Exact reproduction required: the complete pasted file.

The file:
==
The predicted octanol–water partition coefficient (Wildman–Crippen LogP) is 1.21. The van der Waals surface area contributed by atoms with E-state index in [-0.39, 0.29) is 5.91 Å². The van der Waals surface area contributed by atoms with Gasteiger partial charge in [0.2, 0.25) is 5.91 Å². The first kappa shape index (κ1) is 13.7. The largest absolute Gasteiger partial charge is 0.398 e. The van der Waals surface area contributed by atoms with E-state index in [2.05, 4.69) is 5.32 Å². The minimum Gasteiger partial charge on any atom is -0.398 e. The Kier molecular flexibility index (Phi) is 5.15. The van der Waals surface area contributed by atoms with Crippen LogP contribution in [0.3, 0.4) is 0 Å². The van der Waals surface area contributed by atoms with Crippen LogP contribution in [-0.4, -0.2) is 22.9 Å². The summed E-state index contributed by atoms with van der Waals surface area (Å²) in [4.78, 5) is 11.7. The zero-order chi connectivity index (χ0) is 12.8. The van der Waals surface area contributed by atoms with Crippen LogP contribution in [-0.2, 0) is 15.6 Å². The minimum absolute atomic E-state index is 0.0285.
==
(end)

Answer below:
The predicted octanol–water partition coefficient (Wildman–Crippen LogP) is 1.21. The van der Waals surface area contributed by atoms with E-state index in [-0.39, 0.29) is 5.91 Å². The van der Waals surface area contributed by atoms with Gasteiger partial charge in [0.2, 0.25) is 5.91 Å². The first kappa shape index (κ1) is 13.7. The largest absolute Gasteiger partial charge is 0.398 e. The van der Waals surface area contributed by atoms with E-state index in [2.05, 4.69) is 5.32 Å². The minimum Gasteiger partial charge on any atom is -0.398 e. The Kier molecular flexibility index (Phi) is 5.15. The van der Waals surface area contributed by atoms with Crippen LogP contribution in [0.3, 0.4) is 0 Å². The van der Waals surface area contributed by atoms with Crippen LogP contribution in [-0.4, -0.2) is 22.9 Å². The summed E-state index contributed by atoms with van der Waals surface area (Å²) in [4.78, 5) is 11.7. The zero-order chi connectivity index (χ0) is 12.8. The van der Waals surface area contributed by atoms with Crippen LogP contribution in [-0.2, 0) is 15.6 Å². The minimum absolute atomic E-state index is 0.0285.